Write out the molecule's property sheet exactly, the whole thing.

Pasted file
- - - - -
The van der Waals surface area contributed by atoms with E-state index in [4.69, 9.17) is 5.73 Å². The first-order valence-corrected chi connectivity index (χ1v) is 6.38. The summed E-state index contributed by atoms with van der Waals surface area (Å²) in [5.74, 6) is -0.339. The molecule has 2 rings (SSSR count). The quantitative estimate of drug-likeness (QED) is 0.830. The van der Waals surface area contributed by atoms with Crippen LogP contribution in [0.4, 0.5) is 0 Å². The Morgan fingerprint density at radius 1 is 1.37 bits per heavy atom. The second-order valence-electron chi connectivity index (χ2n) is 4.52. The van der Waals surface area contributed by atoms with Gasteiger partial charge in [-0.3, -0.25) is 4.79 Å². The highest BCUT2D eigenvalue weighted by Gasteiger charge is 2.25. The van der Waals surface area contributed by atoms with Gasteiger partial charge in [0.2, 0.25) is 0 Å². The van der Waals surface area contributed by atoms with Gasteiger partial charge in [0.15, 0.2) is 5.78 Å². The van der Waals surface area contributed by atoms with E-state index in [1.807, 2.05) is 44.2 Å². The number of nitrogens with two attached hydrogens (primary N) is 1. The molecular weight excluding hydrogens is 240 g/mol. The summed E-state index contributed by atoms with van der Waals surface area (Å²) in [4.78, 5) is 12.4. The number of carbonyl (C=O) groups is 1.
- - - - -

The van der Waals surface area contributed by atoms with E-state index in [4.69, 9.17) is 5.73 Å². The first-order valence-corrected chi connectivity index (χ1v) is 6.38. The summed E-state index contributed by atoms with van der Waals surface area (Å²) in [5.74, 6) is -0.339. The molecule has 2 rings (SSSR count). The quantitative estimate of drug-likeness (QED) is 0.830. The van der Waals surface area contributed by atoms with Crippen LogP contribution in [0.4, 0.5) is 0 Å². The Morgan fingerprint density at radius 1 is 1.37 bits per heavy atom. The second-order valence-electron chi connectivity index (χ2n) is 4.52. The van der Waals surface area contributed by atoms with Gasteiger partial charge in [-0.3, -0.25) is 4.79 Å². The highest BCUT2D eigenvalue weighted by Gasteiger charge is 2.25. The van der Waals surface area contributed by atoms with Gasteiger partial charge in [0.2, 0.25) is 0 Å². The van der Waals surface area contributed by atoms with Gasteiger partial charge in [0.15, 0.2) is 5.78 Å². The van der Waals surface area contributed by atoms with E-state index in [1.807, 2.05) is 44.2 Å². The number of nitrogens with two attached hydrogens (primary N) is 1. The molecular weight excluding hydrogens is 240 g/mol. The summed E-state index contributed by atoms with van der Waals surface area (Å²) in [4.78, 5) is 12.4. The number of carbonyl (C=O) groups is 1.